A visit to the @mypubliclands Trona Pinnacles is like a journey to another planet.
One of the most unusual geologic wonders in the California desert, the Trona Pinnacles’ landscape consists of more than 500 tufa (calcium carbonate) pinnacles rising from the bed of the Searles Dry Lake basin.
These tufa spires — some as high as 140 feet — were formed underwater 10,000-100,000 years ago when Searles Lake formed a link in an interconnected chain of Pleistocene lakes stretching from Mono Lake to Death Valley.
Photo by Jake Garmon (sharetheexperience.org). Photo description: Jagged shaped spires of rock stick up from the desert floor. The starry night sky glows above.
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Great Basin National Park in Nevada is one of the darkest spots in the United States. What better time to appreciate this park's clear night sky, then on International Day of Clean Air?
Good air quality coupled with a lack of light pollution give visitors majestic starry views of Wheeler Peak. On clear, moonless nights at Great Basin, thousands of stars, numerous planets, star clusters, meteors, man-made satellites, the Andromeda Galaxy, and the Milky Way can be seen with the naked eye.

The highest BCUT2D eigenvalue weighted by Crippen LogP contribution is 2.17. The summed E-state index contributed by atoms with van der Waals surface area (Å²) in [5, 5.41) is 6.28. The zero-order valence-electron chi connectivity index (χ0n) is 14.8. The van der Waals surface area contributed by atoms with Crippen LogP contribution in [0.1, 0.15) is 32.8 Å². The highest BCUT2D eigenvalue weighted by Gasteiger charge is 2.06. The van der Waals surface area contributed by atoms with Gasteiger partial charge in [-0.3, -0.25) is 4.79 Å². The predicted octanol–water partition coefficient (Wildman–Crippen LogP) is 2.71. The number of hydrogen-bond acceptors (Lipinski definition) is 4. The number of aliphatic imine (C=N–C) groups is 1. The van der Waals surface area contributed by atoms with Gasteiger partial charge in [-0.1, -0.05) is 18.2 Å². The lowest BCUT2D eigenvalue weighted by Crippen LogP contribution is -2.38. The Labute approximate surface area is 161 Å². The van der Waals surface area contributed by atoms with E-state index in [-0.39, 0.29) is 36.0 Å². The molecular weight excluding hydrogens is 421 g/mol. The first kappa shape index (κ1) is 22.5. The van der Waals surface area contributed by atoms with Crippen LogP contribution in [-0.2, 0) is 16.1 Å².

The area boasts some of the darkest night skies left in the country. Low humidity, good air quality, and minimal light pollution, combined with high elevation, create a unique window to the universe.
Photo by John Vermette (sharetheexperience.org). Photo description: A bright Milky Way and night sky filled with stars light up the mountains below.
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